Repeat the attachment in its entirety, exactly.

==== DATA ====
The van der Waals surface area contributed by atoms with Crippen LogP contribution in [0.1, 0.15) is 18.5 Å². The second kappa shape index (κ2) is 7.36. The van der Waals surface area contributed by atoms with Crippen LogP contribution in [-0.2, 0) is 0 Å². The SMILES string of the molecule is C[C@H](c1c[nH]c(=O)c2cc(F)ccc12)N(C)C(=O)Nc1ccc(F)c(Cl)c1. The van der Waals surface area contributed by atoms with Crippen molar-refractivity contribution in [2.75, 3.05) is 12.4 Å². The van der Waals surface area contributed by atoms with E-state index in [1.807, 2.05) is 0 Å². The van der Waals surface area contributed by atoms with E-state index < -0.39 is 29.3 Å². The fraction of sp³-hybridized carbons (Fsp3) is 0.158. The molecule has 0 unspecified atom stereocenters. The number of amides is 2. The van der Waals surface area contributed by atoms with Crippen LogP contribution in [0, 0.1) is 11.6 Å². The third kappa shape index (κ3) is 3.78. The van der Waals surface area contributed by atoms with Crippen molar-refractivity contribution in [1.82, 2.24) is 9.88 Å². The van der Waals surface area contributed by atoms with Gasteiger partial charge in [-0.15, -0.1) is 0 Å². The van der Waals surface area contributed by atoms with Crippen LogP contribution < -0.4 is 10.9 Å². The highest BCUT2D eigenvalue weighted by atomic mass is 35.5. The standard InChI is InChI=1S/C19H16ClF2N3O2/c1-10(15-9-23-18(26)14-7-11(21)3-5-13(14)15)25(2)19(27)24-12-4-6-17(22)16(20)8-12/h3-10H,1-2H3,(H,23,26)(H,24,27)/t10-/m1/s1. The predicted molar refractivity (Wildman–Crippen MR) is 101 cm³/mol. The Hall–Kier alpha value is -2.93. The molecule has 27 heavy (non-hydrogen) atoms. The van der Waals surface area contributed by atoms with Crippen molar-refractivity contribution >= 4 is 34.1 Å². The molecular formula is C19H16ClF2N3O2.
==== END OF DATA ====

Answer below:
The van der Waals surface area contributed by atoms with Crippen LogP contribution in [0.1, 0.15) is 18.5 Å². The second kappa shape index (κ2) is 7.36. The van der Waals surface area contributed by atoms with Crippen LogP contribution in [-0.2, 0) is 0 Å². The SMILES string of the molecule is C[C@H](c1c[nH]c(=O)c2cc(F)ccc12)N(C)C(=O)Nc1ccc(F)c(Cl)c1. The van der Waals surface area contributed by atoms with Crippen molar-refractivity contribution in [2.75, 3.05) is 12.4 Å². The van der Waals surface area contributed by atoms with E-state index in [1.807, 2.05) is 0 Å². The van der Waals surface area contributed by atoms with E-state index < -0.39 is 29.3 Å². The fraction of sp³-hybridized carbons (Fsp3) is 0.158. The molecule has 0 unspecified atom stereocenters. The number of amides is 2. The van der Waals surface area contributed by atoms with Crippen LogP contribution in [0, 0.1) is 11.6 Å². The third kappa shape index (κ3) is 3.78. The van der Waals surface area contributed by atoms with Crippen molar-refractivity contribution in [1.82, 2.24) is 9.88 Å². The van der Waals surface area contributed by atoms with Gasteiger partial charge in [-0.15, -0.1) is 0 Å². The van der Waals surface area contributed by atoms with Crippen LogP contribution < -0.4 is 10.9 Å². The highest BCUT2D eigenvalue weighted by atomic mass is 35.5. The standard InChI is InChI=1S/C19H16ClF2N3O2/c1-10(15-9-23-18(26)14-7-11(21)3-5-13(14)15)25(2)19(27)24-12-4-6-17(22)16(20)8-12/h3-10H,1-2H3,(H,23,26)(H,24,27)/t10-/m1/s1. The predicted molar refractivity (Wildman–Crippen MR) is 101 cm³/mol. The Hall–Kier alpha value is -2.93. The molecule has 27 heavy (non-hydrogen) atoms. The van der Waals surface area contributed by atoms with Crippen molar-refractivity contribution >= 4 is 34.1 Å². The molecular formula is C19H16ClF2N3O2.